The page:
WASHINGTON – Over the past decade, experts’ understanding of testing for acute kidney injury (AKI) has evolved significantly, but current medical practice has not yet caught up with the latest research in this area. AACC has therefore issued a new guidance document on AKI that provides laboratory and other healthcare professionals with the most up to date best practices for diagnosing and managing this potentially fatal condition.
Read the guidance document here: http://www.myadlm.org/science-and-research/aacc-academy-guidance/laboratory-investigation-of-acute-kidney-injury
AKI, which is defined as a sudden episode of kidney damage or failure, is a condition that affects up to 15% of hospitalized patients and can lead to serious complications or death. A wide range of causes can trigger AKI—from major surgical procedures to medications that affect kidney function—and its symptoms can vary depending on the underlying cause, making it a challenging condition to diagnose and treat. It is therefore essential that clinical laboratory professionals and clinicians know what the right tools are for diagnosing AKI. However, current approaches to detecting this condition differ widely throughout the medical community due to factors such as inconsistent integration of new findings on AKI into clinical practice. This has led to considerable disparities in the identification and management of AKI around the world, and underscores the need for a uniform set of best practices on testing for this condition.
To improve AKI patient care and outcomes, a multidisciplinary group of clinical laboratory experts and nephrologists formed by AACC’s Academy have developed evidence-based guidance on laboratory testing for AKI. One of the guidance’s major recommendations addresses a shortcoming of the current criteria for diagnosing AKI with creatinine testing (the primary test for this condition), which were established by the 2012 Kidney Disease Improving Global Outcomes (KDIGO) guidelines. Recent studies have linked use of the KDIGO diagnostic criteria with a high rate of false-positive AKI diagnoses. To remedy this, AACC’s guidance proposes using new diagnostic thresholds, known as the 20/20 AACC AKI criteria, to determine whether a patient has AKI with creatinine testing. The use of these new criteria is supported by strong evidence from a study of 14,912 adult patients.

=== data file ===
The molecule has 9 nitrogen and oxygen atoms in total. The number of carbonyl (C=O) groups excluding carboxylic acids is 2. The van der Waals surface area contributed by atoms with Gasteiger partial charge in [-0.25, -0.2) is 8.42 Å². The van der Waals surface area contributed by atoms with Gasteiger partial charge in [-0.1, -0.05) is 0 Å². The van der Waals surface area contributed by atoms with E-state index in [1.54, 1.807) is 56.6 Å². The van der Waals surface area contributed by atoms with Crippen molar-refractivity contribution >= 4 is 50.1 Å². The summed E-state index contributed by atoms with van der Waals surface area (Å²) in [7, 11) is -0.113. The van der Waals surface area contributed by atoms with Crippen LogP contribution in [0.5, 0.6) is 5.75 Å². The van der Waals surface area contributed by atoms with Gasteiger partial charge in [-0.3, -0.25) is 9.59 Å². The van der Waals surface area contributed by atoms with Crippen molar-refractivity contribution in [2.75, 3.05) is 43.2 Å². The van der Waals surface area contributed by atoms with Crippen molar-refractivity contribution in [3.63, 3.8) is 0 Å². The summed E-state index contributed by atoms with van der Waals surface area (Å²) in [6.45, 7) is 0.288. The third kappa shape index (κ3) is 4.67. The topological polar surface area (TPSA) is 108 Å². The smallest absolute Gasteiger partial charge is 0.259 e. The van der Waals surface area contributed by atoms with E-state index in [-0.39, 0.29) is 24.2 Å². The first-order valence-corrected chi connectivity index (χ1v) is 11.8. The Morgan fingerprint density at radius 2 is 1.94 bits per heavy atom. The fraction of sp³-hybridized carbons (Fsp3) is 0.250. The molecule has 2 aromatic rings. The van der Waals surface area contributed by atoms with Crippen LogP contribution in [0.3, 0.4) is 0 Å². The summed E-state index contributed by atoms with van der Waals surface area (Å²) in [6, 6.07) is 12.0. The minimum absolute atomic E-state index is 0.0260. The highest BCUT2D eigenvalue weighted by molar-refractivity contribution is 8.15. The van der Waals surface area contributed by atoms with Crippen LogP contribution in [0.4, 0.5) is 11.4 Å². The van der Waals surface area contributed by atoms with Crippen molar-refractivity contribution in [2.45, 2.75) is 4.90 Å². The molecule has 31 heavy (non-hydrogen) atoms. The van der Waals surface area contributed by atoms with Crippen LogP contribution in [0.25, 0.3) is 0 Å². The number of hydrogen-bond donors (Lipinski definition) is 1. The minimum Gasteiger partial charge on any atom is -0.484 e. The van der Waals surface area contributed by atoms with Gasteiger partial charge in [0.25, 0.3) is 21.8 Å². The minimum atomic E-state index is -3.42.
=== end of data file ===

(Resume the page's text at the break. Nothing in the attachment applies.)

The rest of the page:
AACC’s guidance document also covers when to test for AKI; other best practices for creatinine testing; the utility of other tests used to identify the cause of AKI and guide treatment; and the utility of new tests for AKI, including a machine-learning based approach for predicting the development of this condition in patients.
“Our understanding of and tools used for detecting AKI have both evolved since KDIGO was published in 2012,” said the guidance’s lead authors, Drs. Joe M. El-Khoury and Chirag R. Parikh. “The information and opinions provided within this document are intended to shed light on the current status of the field and generate a healthy debate with clinical organizations that leads to a much-needed update to our current practice of investigating AKI. Clinicians and laboratorians should work together to implement [our findings and recommendations].”
Dedicated to achieving better health through laboratory medicine, AACC brings together more than 50,000 clinical laboratory professionals, physicians, research scientists, and business leaders from around the world focused on clinical chemistry, molecular diagnostics, mass spectrometry, translational medicine, lab management, and other areas of progressing laboratory science. Since 1948, AACC has worked to advance the common interests of the field, providing programs that advance scientific collaboration, knowledge, expertise, and innovation. For more information, visit www.myadlm.org.